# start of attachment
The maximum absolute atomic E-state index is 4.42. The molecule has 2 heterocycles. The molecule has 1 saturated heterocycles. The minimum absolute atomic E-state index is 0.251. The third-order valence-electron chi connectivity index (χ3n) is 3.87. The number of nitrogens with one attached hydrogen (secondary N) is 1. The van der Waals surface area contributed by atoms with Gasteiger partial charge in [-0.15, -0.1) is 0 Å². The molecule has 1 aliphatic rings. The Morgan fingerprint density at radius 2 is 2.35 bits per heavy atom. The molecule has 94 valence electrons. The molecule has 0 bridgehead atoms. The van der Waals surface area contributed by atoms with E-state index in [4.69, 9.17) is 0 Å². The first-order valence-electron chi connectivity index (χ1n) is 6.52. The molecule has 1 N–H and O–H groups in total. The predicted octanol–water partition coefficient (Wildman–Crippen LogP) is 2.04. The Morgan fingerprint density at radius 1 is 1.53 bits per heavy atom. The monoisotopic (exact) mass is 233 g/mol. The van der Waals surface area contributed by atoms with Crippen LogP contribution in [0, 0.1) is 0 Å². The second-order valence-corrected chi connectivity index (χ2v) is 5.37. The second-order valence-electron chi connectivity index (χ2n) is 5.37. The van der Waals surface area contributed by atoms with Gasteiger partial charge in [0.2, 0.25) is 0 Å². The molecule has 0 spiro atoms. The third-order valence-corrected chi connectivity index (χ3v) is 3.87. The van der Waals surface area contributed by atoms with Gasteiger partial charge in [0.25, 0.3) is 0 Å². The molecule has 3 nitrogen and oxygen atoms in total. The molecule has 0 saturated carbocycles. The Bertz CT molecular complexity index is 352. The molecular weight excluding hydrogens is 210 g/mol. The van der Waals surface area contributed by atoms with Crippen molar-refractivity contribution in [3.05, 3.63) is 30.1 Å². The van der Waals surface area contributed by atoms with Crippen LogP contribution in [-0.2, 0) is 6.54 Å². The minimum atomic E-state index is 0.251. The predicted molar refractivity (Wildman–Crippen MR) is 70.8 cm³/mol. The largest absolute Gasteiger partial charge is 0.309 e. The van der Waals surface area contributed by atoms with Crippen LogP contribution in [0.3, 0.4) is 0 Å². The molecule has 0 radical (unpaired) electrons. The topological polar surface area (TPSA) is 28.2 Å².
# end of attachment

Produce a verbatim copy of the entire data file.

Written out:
The maximum absolute atomic E-state index is 4.42. The molecule has 2 heterocycles. The molecule has 1 saturated heterocycles. The minimum absolute atomic E-state index is 0.251. The third-order valence-electron chi connectivity index (χ3n) is 3.87. The number of nitrogens with one attached hydrogen (secondary N) is 1. The van der Waals surface area contributed by atoms with Gasteiger partial charge in [-0.15, -0.1) is 0 Å². The molecule has 1 aliphatic rings. The Morgan fingerprint density at radius 2 is 2.35 bits per heavy atom. The molecule has 94 valence electrons. The molecule has 0 bridgehead atoms. The van der Waals surface area contributed by atoms with E-state index in [4.69, 9.17) is 0 Å². The first-order valence-electron chi connectivity index (χ1n) is 6.52. The molecule has 1 N–H and O–H groups in total. The predicted octanol–water partition coefficient (Wildman–Crippen LogP) is 2.04. The Morgan fingerprint density at radius 1 is 1.53 bits per heavy atom. The monoisotopic (exact) mass is 233 g/mol. The van der Waals surface area contributed by atoms with Crippen LogP contribution in [0, 0.1) is 0 Å². The second-order valence-corrected chi connectivity index (χ2v) is 5.37. The second-order valence-electron chi connectivity index (χ2n) is 5.37. The van der Waals surface area contributed by atoms with Gasteiger partial charge in [0.2, 0.25) is 0 Å². The molecule has 0 spiro atoms. The third-order valence-corrected chi connectivity index (χ3v) is 3.87. The van der Waals surface area contributed by atoms with Gasteiger partial charge in [0.25, 0.3) is 0 Å². The molecule has 3 nitrogen and oxygen atoms in total. The molecule has 0 saturated carbocycles. The Bertz CT molecular complexity index is 352. The molecular weight excluding hydrogens is 210 g/mol. The van der Waals surface area contributed by atoms with Crippen molar-refractivity contribution in [3.05, 3.63) is 30.1 Å². The van der Waals surface area contributed by atoms with Crippen LogP contribution in [-0.2, 0) is 6.54 Å². The minimum atomic E-state index is 0.251. The predicted molar refractivity (Wildman–Crippen MR) is 70.8 cm³/mol. The largest absolute Gasteiger partial charge is 0.309 e. The van der Waals surface area contributed by atoms with Crippen LogP contribution in [0.3, 0.4) is 0 Å². The molecule has 0 radical (unpaired) electrons. The topological polar surface area (TPSA) is 28.2 Å².